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SEOUL, Nov. 25 (Yonhap) -- Prime Minister Kim Boo-kyum said Thursday the government will form a civilian-led consultative body to produce a social consensus on whether to ban dog meat consumption.
Kim made the remark while presiding over a government policy coordination meeting, saying relevant ministries should make active efforts to determine the facts and weigh diverse public opinions surrounding the controversial practice.
"We will form a joint private-government consultative body led by civilians and produce a social consensus," the prime minister said.
"The controversy over dog meat consumption is not new and has persisted for over 30 years since the 1988 Seoul Olympics," he continued.
"With the sharp increase in the number of households with pets and growing public interest in animal rights and animal welfare, we are witnessing increasing calls against viewing dog meat consumption as part of an old food culture."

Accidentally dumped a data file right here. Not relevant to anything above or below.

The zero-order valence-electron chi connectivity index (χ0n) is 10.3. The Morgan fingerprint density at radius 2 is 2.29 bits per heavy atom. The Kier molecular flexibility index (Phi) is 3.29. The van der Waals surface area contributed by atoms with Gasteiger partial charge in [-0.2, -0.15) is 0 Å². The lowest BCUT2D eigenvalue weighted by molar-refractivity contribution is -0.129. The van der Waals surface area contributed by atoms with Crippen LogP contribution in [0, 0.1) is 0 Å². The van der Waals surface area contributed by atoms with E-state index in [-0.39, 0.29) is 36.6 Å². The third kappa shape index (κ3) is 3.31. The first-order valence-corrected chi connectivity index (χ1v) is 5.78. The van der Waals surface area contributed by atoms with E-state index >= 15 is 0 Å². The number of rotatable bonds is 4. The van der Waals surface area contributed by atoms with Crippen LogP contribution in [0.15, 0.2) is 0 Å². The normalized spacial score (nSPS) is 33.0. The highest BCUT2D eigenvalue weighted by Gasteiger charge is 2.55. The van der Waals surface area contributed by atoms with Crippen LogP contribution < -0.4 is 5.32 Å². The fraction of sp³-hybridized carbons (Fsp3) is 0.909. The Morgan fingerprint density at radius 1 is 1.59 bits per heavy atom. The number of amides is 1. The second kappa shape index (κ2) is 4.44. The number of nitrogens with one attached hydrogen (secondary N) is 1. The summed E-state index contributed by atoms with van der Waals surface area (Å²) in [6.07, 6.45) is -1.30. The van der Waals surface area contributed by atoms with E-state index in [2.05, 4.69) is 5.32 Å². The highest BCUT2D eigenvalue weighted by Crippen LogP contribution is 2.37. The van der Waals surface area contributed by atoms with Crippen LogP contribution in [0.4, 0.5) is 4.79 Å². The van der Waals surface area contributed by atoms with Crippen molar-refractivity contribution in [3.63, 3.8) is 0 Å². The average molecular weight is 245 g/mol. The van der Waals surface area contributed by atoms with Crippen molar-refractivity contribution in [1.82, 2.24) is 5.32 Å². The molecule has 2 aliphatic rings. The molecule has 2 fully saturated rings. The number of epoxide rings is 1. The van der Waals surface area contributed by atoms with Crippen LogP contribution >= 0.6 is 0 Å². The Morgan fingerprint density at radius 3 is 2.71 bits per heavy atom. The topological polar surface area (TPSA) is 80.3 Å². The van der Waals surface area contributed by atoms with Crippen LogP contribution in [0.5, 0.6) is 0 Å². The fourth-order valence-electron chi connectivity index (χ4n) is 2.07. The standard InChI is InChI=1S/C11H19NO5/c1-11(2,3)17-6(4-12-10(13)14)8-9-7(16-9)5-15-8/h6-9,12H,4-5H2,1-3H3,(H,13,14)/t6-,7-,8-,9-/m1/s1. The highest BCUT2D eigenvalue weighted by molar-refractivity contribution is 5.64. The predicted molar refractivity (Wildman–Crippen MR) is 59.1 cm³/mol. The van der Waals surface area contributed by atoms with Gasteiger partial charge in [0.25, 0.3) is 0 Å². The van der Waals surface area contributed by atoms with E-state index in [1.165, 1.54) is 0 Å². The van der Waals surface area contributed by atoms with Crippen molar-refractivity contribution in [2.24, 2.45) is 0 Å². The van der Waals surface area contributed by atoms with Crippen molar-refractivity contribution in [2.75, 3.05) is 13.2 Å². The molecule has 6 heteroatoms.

The envisioned body, set to be launched next month, will comprise 20 experts, civic activists and government officials, who will have in-depth discussions on the matter by April next year, according to Kim's office.
The government also plans to form a separate vice ministerial-level entity in charge of devising action plans, while proactively collecting opinions from various relevant parties and conducting related research, it added.
Thursday's meeting came after President Moon Jae-in raised the need to "carefully look into banning dog meat consumption" during a meeting with Kim in September.
Animal rights activists have condemned the practice as cruel, while others have argued people should be free to choose what they eat.
Moon is known as a dog lover and lives with several dogs at the presidential compound.
Early this month, a Realmeter survey showed 48.9 percent of people were opposed to banning dog meat consumption by law, while 38.6 percent supported it.
South Korea's Animal Protection Law aims to prevent the cruel slaughter of dogs and cats, but it does not ban the consumption of dog meat.
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